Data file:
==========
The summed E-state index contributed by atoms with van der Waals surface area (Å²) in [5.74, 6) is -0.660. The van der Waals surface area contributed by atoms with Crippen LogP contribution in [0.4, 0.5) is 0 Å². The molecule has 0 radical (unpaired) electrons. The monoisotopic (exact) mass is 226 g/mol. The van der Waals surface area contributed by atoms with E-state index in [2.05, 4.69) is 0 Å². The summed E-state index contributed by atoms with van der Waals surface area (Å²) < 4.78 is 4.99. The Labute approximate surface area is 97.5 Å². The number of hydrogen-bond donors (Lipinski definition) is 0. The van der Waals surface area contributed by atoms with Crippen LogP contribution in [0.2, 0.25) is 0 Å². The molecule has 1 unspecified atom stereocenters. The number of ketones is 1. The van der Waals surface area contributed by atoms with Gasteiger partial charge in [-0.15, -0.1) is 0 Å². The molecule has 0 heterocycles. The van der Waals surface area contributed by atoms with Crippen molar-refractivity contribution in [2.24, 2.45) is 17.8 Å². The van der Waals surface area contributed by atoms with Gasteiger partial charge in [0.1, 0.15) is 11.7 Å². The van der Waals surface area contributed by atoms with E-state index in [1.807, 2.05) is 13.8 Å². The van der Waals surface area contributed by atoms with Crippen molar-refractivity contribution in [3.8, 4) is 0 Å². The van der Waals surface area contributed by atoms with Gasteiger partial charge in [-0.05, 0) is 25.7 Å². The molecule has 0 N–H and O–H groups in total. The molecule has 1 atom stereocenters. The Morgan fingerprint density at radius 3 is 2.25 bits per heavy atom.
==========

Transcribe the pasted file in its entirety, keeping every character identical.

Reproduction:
The summed E-state index contributed by atoms with van der Waals surface area (Å²) in [5.74, 6) is -0.660. The van der Waals surface area contributed by atoms with Crippen LogP contribution in [0.4, 0.5) is 0 Å². The molecule has 0 radical (unpaired) electrons. The monoisotopic (exact) mass is 226 g/mol. The van der Waals surface area contributed by atoms with E-state index in [2.05, 4.69) is 0 Å². The summed E-state index contributed by atoms with van der Waals surface area (Å²) < 4.78 is 4.99. The Labute approximate surface area is 97.5 Å². The number of hydrogen-bond donors (Lipinski definition) is 0. The van der Waals surface area contributed by atoms with Crippen LogP contribution in [0.2, 0.25) is 0 Å². The molecule has 1 unspecified atom stereocenters. The number of ketones is 1. The van der Waals surface area contributed by atoms with Gasteiger partial charge in [-0.15, -0.1) is 0 Å². The molecule has 0 heterocycles. The van der Waals surface area contributed by atoms with Crippen molar-refractivity contribution in [2.24, 2.45) is 17.8 Å². The van der Waals surface area contributed by atoms with Gasteiger partial charge in [0.1, 0.15) is 11.7 Å². The van der Waals surface area contributed by atoms with E-state index in [1.807, 2.05) is 13.8 Å². The van der Waals surface area contributed by atoms with Crippen molar-refractivity contribution in [3.8, 4) is 0 Å². The van der Waals surface area contributed by atoms with Gasteiger partial charge in [-0.05, 0) is 25.7 Å². The molecule has 0 N–H and O–H groups in total. The molecule has 1 atom stereocenters. The Morgan fingerprint density at radius 3 is 2.25 bits per heavy atom.